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Ten Fashion Bosses including Next Primark JD Sports Asked To Reveal Environmental Record

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The Chair of the Environmental Audit Committee Mary Creagh MP has written to the chief executives of the UK’s ten leading fashion retailers to find out what steps they are taking to reduce the environmental and social impact of the clothes and shoes they sell.

The companies the Environmental Audit Committee has written to are: Marks and Spencer Group, Primark Stores, Next Retail, Arcadia Group, Asda, Tk Maxx and HomeSense, Tesco, JD Sports Fashion, Debenhams, Sports Direct International.

The Deadline for replies is October 12 2018 and the Committee may then choose to invite some of the biggest retailers into Parliament for further questioning.  Hearings for the inquiry are due to take place in November.

The request for evidence will inform the Committee’s inquiry into the sustainability of the fashion industry, which is investigating how the UK’s fashion industry - that is worth £28bn a year to the UK economy - can reduce its environmental footprint.

Environmental Audit Committee Chair Mary Creagh MP said:

"The way we design, produce and discard our clothes has a huge impact on our planet. Fashion and footwear retailers have a responsibility to minimise their environmental footprint and make sure the workers in their supply chains are paid a living wage. We want to hear what they are doing to make their industry more sustainable."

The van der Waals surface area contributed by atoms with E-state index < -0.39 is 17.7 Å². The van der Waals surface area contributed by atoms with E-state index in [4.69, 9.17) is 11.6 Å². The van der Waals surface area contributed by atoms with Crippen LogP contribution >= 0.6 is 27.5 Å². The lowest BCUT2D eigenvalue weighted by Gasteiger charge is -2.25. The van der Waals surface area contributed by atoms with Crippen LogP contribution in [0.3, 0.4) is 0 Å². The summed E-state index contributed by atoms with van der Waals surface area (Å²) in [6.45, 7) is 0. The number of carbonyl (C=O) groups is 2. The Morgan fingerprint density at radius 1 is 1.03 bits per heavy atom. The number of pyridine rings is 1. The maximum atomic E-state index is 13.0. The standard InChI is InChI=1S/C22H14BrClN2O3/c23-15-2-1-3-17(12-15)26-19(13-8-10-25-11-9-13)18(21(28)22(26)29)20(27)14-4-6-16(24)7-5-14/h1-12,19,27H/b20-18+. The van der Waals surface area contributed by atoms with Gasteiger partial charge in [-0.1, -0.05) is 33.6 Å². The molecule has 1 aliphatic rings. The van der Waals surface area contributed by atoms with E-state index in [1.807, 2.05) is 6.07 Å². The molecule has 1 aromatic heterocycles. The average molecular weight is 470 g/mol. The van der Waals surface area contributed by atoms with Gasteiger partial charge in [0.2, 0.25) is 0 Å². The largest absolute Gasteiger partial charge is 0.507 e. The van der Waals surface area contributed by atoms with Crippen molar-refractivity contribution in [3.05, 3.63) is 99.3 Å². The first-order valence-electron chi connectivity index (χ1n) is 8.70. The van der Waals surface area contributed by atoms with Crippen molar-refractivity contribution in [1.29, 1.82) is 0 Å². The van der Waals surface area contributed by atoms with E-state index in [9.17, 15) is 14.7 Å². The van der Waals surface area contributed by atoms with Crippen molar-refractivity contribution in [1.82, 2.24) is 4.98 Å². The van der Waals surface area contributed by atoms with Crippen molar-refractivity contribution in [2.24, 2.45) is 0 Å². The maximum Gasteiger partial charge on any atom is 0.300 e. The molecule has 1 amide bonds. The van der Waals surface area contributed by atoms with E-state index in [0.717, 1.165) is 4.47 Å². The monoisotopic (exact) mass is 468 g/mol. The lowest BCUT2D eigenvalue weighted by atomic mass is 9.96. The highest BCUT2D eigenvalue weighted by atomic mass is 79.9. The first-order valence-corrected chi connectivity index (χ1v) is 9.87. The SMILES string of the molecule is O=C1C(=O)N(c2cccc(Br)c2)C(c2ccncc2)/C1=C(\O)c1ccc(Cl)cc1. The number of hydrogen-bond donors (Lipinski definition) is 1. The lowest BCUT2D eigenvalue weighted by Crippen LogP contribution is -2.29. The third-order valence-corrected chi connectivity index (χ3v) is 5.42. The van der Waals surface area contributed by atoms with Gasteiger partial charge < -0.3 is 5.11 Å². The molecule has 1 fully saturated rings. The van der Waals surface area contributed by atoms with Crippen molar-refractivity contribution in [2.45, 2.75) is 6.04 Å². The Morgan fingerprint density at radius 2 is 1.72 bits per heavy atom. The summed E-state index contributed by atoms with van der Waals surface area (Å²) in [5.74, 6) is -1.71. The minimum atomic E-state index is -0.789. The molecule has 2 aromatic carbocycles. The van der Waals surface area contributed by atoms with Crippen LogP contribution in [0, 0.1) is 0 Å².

Clothing production contributes to climate change, and when clothes are washed they release microplastic fibres, which make their way into the ocean. Unwanted and outdated clothing end up in landfill, while some charities have complained that second-hand clothes are exported and dumped on overseas markets.

Demand for fast fashion fuelling need for quick turn-arounds in the supply chain

Although there has been a renewed interest in recent years in clothing made in Britain, there are concerns that the demand for fast fashion is fuelling the need for quick turn-arounds in the supply chain, leading to poor working conditions in UK garment factories.
Fashion retailers are being asked about their environmental footprint to inform the Committee’s recommendations to Government on how to solve these problems. Among the questions fashion retailers are being asked to respond to:

  • Whether they pay the living wage to garment workers and how they ensure child labour is not used in their supply chains;

  • Whether they use recycled materials;

  • How long clothes are kept and how they encourage recycling;

  • Whether they incinerate unsold or returned stock;

  • What steps they are taking to reduce the risk of microplastics contaminating the ocean; and

  • What other steps they are taking to reduce the environmental impact of their clothing ranges and how they audit success.